Pipe Wall Shelf with Wood Shelves Custom Pipe Shelving Made To Order Corner Shelf, Douglas Fir and Black Iron Pipe, Space Maximizing
Do you have a corner that is impossible to furnish? This might be what you need! This shelf is a unique storage solution for that hard-to-furnish space. The shelving unit pictured is black pipe with douglas fir. ➢ Measures: height 30" (76cm), width 28" (71cm), depth 15" (38cm) ➢ Shelf sizes range from: 13" (33cm) x 4" (10cm) to 18" (45.5cm) x 10" (25cm) ➢ Handcrafted with threaded, treated black pipe and beautiful pieces of fir held in place with aluminum conduit clips ➢ The wood is…
chandeliers scale - scale consideration when choosing chandeliers
Chandeliers scale. Scale consideration when choosing chandeliers is very important on several different levels. Chandeliers scale consideration
FU0031 & FU0032
The Rag and Bone Man is about 21st Century 'Totting.' We re-craft aged engine parts, machinery and modern scrap into contemporary furniture, lighting and accessories.
Jordan Waraksa is an artist, designer, sculptor and musician based in Milwaukee, Wisconsin. He sent me a link to his website and I'm glad that he did
This copper pipe bookshelf.
Made from brass fittings, copper pipes, wood, and pressure gauges, you'll never have a more badass place to keep your tomes.
21 Cool Tips To Steampunk Your Home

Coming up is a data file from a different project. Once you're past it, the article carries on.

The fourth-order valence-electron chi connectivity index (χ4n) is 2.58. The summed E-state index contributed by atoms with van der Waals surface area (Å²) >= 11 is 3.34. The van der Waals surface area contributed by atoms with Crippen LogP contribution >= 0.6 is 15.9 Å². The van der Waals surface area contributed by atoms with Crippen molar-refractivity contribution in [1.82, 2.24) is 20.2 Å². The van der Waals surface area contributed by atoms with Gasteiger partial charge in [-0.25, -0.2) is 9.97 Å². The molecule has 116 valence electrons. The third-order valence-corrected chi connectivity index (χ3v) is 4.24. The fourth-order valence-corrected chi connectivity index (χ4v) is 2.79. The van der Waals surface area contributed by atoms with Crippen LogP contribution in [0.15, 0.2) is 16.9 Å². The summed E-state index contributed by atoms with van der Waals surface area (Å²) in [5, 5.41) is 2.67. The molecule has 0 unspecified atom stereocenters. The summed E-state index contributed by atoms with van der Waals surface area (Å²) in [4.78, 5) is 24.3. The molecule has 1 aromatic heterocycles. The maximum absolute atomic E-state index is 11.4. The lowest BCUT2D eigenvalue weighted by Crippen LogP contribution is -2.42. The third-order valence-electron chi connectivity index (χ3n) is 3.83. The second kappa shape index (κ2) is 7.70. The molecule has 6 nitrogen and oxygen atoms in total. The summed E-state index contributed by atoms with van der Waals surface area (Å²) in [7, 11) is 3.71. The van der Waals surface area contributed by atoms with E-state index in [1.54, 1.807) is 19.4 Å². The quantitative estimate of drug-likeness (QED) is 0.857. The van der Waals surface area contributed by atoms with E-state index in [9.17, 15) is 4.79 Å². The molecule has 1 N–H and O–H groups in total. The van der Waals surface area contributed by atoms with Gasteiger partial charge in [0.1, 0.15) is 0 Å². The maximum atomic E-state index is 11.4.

The steampunk style is not one of the most well known in terms of interior design. Maybe that’s because many of us don’t even know which are the basic details that define this concept. When I say steampunk, I remember about the Victorian era, with all the inventions back then, but the meaning of this...
Japanese Unusual Tall Gyosho Bako (Peddler's Box).
Unusual Japanese antique gyosho bako (peddler's box), made of sugi (cryptomeria) wood, iron hardware including loops for rope so that peddler could carry box on his back, 4 drawers and a safe box, three interior drawers, Meiji Period. Size: 35 1/4" high x 11" wide x 16 1/4" deep.
Tin Tile: Not Just for Ceilings Anymore
Tin ceilings originated here in the States in the late 1800s. Decorative metal plates were (and still are) an affordable way to emulate the intricate plaster work seen in European homes. Plus they’re fireproof; kind of important when you cook, warm and see by flame. Now in the 21st century, tin tiles aren’t necessary, but nostalgic. And they don’t have to be relegated to your fifth wall, either.